ROME – The leaning tower of Pisa is now less bent than it was before thanks to engineering work implemented 17 years ago to reinforce the structure, a geo-technician working with the building’s surveillance group told EFE on Thursday.
The emblematic Italian landmark in the city of Pisa (central Italy) has lost four centimeters (1.5 inches) of tilt after it underwent engineering works and is straighter than it was before, meaning many future generations will potentially carry on enjoying the bendy building.
Nunziante Squeglia, geo-technics professor at the University of Pisa and member of the building’s surveillance group, told EFE that the tower appears to be straightening between 1 and 2 millimeters a year on average.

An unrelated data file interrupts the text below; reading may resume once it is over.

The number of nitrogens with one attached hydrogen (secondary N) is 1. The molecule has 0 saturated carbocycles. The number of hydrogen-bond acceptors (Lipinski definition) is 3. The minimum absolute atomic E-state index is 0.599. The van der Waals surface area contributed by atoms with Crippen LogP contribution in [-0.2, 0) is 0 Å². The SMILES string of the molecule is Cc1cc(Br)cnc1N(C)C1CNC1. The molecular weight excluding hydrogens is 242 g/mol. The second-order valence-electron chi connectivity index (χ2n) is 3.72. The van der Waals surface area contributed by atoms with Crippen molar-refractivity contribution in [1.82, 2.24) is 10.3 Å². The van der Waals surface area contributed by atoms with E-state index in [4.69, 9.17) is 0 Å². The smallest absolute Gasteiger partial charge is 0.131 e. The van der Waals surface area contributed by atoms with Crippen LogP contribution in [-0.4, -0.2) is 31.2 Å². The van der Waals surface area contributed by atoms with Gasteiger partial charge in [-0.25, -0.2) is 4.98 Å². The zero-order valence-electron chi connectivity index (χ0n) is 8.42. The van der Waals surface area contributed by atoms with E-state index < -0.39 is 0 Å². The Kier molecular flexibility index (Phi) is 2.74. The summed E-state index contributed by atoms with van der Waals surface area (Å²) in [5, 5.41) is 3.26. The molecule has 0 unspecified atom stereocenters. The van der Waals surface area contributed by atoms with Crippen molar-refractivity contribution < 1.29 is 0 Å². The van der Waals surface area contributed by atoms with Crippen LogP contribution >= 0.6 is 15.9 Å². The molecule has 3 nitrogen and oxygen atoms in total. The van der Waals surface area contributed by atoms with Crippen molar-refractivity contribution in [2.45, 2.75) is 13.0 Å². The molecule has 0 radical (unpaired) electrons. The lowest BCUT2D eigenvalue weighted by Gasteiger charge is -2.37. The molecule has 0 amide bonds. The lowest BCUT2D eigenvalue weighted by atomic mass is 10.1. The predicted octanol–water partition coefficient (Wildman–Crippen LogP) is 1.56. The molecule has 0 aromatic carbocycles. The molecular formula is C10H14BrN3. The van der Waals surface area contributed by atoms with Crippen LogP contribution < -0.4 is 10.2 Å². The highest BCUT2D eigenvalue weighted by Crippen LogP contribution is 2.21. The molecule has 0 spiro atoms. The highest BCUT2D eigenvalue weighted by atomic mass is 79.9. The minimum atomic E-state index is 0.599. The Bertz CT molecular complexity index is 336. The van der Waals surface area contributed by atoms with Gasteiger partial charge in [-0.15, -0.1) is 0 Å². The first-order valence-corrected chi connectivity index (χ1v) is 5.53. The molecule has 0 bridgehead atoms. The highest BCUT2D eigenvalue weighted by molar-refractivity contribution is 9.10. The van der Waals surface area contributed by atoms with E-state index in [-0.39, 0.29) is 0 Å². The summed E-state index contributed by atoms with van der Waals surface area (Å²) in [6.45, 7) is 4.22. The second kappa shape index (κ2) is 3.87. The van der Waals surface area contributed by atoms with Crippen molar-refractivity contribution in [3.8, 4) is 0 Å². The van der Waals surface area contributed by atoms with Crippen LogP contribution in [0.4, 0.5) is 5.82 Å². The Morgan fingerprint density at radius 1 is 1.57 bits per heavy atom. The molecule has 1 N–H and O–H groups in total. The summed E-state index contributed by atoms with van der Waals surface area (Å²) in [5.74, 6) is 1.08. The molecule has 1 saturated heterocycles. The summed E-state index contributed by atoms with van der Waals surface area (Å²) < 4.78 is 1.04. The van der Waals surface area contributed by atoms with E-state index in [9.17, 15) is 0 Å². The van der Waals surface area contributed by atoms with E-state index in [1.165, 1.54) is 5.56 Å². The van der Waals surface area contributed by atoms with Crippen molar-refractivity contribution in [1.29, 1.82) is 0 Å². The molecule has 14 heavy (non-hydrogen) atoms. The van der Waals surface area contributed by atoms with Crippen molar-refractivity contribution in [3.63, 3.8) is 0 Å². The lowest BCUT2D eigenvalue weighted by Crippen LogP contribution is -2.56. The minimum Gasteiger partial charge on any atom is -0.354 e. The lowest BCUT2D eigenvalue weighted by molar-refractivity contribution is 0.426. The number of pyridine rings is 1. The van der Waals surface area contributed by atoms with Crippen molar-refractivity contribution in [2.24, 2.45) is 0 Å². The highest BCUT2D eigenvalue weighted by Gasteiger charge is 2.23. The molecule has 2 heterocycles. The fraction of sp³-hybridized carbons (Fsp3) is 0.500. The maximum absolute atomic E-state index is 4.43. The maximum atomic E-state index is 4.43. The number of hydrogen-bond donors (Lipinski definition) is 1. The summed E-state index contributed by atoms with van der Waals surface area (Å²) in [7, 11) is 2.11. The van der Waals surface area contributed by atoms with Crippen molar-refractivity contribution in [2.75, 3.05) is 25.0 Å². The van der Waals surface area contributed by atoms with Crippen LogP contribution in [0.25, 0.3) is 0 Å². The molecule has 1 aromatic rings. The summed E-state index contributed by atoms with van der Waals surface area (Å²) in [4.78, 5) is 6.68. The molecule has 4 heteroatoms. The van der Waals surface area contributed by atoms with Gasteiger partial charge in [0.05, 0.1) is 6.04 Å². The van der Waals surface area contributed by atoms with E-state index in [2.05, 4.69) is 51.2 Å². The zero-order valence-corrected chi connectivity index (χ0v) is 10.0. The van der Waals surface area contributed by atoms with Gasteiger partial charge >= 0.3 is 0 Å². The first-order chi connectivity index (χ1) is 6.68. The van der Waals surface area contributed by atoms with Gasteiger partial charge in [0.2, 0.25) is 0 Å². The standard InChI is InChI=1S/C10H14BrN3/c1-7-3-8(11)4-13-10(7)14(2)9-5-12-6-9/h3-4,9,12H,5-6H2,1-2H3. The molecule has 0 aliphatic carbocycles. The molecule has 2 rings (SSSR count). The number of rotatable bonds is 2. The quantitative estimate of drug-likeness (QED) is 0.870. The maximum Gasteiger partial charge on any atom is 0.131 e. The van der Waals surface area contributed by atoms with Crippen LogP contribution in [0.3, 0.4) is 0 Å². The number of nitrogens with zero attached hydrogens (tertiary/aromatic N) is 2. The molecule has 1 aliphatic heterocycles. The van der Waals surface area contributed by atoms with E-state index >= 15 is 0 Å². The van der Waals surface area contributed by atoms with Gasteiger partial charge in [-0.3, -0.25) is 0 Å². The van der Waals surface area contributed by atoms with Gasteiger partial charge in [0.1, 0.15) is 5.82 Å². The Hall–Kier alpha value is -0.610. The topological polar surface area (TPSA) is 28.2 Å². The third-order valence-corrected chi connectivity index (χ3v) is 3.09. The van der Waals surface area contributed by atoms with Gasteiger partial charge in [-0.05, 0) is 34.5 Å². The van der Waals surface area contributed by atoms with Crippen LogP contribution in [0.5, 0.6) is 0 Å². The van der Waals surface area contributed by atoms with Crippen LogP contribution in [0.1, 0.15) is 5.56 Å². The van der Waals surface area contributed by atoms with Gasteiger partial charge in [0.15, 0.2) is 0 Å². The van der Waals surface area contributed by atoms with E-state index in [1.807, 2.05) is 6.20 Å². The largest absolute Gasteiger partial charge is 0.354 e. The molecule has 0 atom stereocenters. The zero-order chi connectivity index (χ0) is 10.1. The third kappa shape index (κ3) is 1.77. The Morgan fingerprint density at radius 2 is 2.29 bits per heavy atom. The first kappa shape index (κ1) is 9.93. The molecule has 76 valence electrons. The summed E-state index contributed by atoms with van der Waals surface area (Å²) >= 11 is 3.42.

The most important consequence of the engineering work is that the building has become much more stable than the surveillance group could have hoped for.
Squeglia also assured EFE the iconic tower would not fully straighten and that based on the figures, it would need over two centuries to become upright.
The Pisa tower is monitored hourly through data that surveillance instruments send to computers in order to keep track of oscillations and vibrations caused by possible earth tremors.
In 1993 experts decided the tower would need reinforcement due to the massive difference in angle between the top and bottom which was putting the building at risk of tumbling.
The Tower of Pisa is a freestanding bell tower of the cathedral of the Italian city of Pisa.